Monday, 23 December 2013

The Man Who Planted Water: Lessons from an “Eco-Terrorist”

In 2002 I worked for the Department of Water Affairs and Forestry (DWAF). That was the year of the Earth Summit or the World Summit on Sustainable Development, an initiative trying to build international consensus and action to push back “the worldwide conditions that pose severe threats to the sustainable development of our people…” It was at this Summit where I met a most unusual man.
Like many government departments, DWAF had set up an exhibit to display their work in widening access to potable water, sanitation and other development-focussed projects such as the planting of indigenous trees. As a member of the communication section of DWAF, we took turns being on hand at the exhibit for any questions that conference visitors might have, handing out brochures, CDs and tap water fed through a water cooler. At the time, Joburg water was rated as the third highest quality in the world.

Enter the Earth Walker

On one of my shifts, a guy ambled into the exhibit with a rough, two metre staff in his hand that he was using as a walking stick. With his dishevelled hair, unkempt clothes and scraggly beard, he looked sort of like a Moses or Noah figure. As he came into my personal space, I stepped back a bit. He stank. I got the distinct impression that this guy had been sleeping on the streets for a good few days.
“Can I help you?” I asked as I took another solid step backward. “Paul Coleman,” he beamed back. “They also call me The Earth Walker.” I picked up a distinct British accent but none of this was able to dilute any of my scepticism. Earth Walker? Who the hell is that? “Uhuh, and you would like to speak to…” “… Minister Ronnie Kasrils says that I can rest here a bit,” he completed my sentence for me. “We are sharing a public platform tonight.” I knew that Ronnie Kasrils was unorthodox, but this one had me intrigued.

Brilliance in simplicity

He then began to explain to me that for the last Earth Summit in Rio de Janeiro, in 1992, he walked from Canada through the United States through Mexico to Brazil on the Save the Amazon Walk. All along his route, as people discovered why he was walking, he would ask them to plant trees. On his journey, he met very interesting people who shared their stories with him. It was on this epic walk that he met the Man Who Planted Water in Mexico.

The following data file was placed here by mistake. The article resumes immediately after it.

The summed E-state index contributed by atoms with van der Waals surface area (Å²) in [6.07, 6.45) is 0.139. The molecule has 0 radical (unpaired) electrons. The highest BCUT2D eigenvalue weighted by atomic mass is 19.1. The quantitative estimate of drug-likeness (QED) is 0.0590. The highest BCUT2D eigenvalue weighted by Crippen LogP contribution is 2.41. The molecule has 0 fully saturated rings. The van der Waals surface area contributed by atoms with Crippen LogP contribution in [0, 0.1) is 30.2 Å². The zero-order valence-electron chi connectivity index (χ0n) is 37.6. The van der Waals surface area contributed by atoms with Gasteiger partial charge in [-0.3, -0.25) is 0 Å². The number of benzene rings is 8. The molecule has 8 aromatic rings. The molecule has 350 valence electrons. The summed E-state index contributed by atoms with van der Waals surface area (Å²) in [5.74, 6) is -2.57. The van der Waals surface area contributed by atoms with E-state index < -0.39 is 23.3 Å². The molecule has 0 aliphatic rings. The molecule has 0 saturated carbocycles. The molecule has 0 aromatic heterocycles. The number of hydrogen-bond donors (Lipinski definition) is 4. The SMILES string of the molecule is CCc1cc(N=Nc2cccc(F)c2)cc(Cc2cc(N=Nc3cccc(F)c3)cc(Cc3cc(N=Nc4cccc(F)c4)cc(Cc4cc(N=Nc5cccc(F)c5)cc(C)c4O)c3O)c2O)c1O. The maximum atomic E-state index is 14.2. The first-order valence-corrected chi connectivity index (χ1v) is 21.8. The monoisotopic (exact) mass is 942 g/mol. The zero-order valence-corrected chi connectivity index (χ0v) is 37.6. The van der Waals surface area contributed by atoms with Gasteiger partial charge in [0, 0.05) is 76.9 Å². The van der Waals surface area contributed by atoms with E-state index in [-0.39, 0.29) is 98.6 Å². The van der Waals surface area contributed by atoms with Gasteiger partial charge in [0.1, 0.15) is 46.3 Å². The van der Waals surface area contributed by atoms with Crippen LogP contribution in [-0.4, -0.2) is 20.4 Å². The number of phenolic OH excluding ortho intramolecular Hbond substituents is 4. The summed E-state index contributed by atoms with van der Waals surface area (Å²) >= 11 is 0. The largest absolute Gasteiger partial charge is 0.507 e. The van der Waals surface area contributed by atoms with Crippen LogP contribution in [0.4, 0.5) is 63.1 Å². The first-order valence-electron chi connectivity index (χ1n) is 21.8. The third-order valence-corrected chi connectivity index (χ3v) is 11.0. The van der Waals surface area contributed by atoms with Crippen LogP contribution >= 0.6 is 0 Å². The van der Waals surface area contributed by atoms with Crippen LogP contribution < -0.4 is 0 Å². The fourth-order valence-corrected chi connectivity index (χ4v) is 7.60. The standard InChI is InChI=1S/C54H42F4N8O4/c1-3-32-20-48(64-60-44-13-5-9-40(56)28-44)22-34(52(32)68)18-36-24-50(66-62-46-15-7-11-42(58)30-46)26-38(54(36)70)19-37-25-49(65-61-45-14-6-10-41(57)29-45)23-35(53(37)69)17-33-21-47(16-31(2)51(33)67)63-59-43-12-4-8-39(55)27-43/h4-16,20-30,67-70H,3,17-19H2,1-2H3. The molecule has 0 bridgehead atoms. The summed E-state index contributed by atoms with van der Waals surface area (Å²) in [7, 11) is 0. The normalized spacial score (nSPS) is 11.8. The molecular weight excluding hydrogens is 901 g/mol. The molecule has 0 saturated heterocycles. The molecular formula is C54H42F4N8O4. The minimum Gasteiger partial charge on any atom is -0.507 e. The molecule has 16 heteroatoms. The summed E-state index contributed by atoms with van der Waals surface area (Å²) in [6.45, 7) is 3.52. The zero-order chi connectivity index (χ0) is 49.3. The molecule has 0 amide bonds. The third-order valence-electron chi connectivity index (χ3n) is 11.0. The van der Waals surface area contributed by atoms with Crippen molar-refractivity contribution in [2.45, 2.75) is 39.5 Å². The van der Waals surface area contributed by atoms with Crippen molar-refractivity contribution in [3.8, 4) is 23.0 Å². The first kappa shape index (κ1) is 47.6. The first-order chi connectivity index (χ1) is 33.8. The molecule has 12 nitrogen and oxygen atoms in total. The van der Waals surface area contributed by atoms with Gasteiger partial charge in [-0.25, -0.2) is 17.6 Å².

Apparently, Mexico has similar water challenges to South Africa. Like SA, they have a few big rivers that flow throughout the year from which they can dam and develop hydro-electric power but the vast majority only flows during the rainy season. For the rest of the year these rivers dry up and place the poorer communities in such areas in dire straits. In one of these villages, outside of Mexico City, the Earth Walker met a retired engineer. Alex was an octogenarian who had a brilliant but simple idea.
His concept was to build a series of small dam walls along a kilometre length of the small local river that dries up for much of the year. The idea was not so much to create an actual dam but rather, like a beaver might do, it was to slow down the flow of the river serving several functions:
1.      A slower river means that the community can use the water to irrigate the farmlands.
2.      Clothes could be washed more easily in the river.
3.      Children can now swim in it.
4.      Silt will gather and can be used to enrich the agricultural land.
5.      The river is filtered from pollutants with every dam wall it flows over as well as through the holes in the wall that are covered with rocks and twigs.
6.      Because the river is now slowed down, it will flow for longer during the year.